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How Big Is the Universe?

It is impossible for the human mind to conceive a true picture of the size of the universe. We not only don’t know how big it is, but it is hard for us even to imagine how big it might be.

If we start from the earth and move out, we’ll see why this is so. The earth is part of the solar system, but a very tiny part of it. The solar system consists of the sun, the planets that revolve around it, the asteroids, which are tiny planets, and the meteors.

Now, this whole solar system of ours is only a tiny part of another, much bigger system called a galaxy. A galaxy is made up of many millions of stars, many of which may be much larger than our sun, and they may have solar systems of their own.

So the stars we see in our galaxy, which we call the Milky Way, are all suns. They are all so far away that distances are measured in light-years instead of in miles. Light travels about 6.000.000.000.000 miles in a year. The bright star nearest to the earth is Alpha Centauri. Do you know how far away it is? 25.000.000.000.000 miles!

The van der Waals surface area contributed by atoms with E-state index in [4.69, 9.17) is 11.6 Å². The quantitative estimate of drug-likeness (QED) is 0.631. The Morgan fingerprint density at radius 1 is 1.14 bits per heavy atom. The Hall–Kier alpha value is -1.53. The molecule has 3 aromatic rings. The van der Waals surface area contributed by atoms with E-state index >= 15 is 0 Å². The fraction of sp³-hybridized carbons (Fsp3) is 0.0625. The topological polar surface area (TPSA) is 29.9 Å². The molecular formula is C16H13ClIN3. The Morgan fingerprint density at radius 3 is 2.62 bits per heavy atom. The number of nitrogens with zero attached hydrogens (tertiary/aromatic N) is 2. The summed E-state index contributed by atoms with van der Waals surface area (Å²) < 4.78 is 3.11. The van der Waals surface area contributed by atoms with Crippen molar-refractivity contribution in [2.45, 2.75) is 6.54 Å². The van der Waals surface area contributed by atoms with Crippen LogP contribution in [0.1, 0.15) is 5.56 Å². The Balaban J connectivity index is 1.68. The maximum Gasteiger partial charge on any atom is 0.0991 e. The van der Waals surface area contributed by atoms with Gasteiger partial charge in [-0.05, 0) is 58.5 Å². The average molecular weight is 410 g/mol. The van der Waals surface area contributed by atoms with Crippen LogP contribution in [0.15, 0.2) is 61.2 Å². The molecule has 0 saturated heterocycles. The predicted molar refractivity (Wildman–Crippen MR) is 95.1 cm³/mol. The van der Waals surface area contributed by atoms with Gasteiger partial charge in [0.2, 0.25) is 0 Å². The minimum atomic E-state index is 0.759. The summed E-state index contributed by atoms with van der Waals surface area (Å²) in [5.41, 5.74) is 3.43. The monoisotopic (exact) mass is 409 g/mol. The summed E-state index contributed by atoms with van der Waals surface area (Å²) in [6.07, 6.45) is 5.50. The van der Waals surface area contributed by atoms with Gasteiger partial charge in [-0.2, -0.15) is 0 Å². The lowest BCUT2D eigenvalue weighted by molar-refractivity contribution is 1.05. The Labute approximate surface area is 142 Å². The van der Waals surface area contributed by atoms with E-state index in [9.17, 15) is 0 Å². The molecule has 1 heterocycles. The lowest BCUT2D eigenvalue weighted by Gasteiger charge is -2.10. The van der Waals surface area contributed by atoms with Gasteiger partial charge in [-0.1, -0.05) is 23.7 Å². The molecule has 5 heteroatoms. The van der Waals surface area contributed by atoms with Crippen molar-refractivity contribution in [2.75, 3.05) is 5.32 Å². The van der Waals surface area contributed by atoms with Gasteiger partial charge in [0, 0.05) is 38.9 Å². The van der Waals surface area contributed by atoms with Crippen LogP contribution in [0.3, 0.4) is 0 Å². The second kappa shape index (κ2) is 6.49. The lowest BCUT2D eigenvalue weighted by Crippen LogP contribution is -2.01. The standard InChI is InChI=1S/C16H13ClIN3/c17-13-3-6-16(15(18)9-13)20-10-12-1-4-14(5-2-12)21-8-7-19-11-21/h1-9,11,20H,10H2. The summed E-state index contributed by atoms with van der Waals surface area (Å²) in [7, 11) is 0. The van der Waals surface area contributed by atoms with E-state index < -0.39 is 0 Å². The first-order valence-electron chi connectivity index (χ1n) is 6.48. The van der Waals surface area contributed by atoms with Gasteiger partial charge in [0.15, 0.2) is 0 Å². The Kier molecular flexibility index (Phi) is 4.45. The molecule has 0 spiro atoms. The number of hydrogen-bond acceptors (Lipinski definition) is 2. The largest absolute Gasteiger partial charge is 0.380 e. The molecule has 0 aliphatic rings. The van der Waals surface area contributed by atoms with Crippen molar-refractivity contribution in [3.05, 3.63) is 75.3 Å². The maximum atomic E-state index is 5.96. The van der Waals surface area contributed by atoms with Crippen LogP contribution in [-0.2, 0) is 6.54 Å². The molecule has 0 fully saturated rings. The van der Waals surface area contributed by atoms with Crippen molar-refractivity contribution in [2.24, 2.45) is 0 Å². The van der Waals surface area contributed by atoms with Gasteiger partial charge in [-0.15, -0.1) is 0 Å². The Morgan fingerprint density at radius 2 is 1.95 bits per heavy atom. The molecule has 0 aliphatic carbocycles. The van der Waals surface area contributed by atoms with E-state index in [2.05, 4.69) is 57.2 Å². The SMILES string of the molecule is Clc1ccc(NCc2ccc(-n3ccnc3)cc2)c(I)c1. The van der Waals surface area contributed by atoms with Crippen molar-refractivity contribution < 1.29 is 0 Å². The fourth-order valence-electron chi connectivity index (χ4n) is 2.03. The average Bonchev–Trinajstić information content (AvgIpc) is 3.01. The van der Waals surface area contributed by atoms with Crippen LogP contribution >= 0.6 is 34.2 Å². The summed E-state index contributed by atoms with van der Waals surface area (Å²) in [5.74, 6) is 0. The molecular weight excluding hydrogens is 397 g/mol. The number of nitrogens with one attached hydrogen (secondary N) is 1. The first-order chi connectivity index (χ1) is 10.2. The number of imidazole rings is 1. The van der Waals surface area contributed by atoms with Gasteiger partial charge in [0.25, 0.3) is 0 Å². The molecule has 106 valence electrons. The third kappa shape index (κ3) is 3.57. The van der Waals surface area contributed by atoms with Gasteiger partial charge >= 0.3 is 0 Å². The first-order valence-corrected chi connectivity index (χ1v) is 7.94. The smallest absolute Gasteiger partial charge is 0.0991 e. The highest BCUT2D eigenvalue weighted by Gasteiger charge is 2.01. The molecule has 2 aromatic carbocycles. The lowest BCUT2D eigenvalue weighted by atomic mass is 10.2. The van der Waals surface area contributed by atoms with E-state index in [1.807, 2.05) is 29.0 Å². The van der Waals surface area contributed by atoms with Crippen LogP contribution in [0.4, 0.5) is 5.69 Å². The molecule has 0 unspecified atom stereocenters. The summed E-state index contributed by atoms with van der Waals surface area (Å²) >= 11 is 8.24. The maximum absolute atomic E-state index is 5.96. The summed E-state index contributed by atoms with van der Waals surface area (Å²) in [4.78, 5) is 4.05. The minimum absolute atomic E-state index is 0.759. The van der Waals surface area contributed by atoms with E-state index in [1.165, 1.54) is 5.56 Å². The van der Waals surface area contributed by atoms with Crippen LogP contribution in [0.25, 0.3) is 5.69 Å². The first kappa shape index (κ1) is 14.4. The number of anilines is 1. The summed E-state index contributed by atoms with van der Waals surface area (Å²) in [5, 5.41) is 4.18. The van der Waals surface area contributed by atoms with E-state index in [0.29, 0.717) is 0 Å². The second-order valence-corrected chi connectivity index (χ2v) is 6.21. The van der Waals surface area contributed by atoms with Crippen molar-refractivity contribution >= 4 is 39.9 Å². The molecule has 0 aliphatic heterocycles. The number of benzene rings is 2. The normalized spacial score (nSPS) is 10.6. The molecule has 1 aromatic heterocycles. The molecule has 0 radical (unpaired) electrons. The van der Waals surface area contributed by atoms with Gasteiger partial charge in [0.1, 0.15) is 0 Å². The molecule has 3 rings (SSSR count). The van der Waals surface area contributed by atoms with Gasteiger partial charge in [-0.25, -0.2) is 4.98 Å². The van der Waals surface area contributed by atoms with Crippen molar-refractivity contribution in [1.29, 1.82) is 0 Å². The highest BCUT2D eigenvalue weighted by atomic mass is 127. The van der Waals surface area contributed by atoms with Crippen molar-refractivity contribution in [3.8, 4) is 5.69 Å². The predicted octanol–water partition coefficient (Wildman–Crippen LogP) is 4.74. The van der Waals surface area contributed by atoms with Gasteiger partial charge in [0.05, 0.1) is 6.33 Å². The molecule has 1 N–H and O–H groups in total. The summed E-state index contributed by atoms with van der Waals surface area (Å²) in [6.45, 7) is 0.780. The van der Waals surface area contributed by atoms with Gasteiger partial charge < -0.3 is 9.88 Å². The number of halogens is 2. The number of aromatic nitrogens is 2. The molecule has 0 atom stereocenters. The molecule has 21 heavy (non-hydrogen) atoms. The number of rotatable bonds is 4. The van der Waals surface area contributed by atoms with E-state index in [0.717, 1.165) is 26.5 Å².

But we’re still talking only about our own galaxy. This is believed to be about 100.000 light-years in width. This means 100.000 times 6.000.000.000.000 miles! And our galaxy is only a tiny part of a still larger system.

There are probably millions of galaxies out beyond the Milky Way. And perhaps all these galaxies put together are still only a part of some larger system!

So you see why it is impossible for us to have an idea of the size of the universe. Incidentally, it is believed by scientists that the universe is expanding. This means that every few billion years two galaxies will find themselves twice as far apart as they were before!

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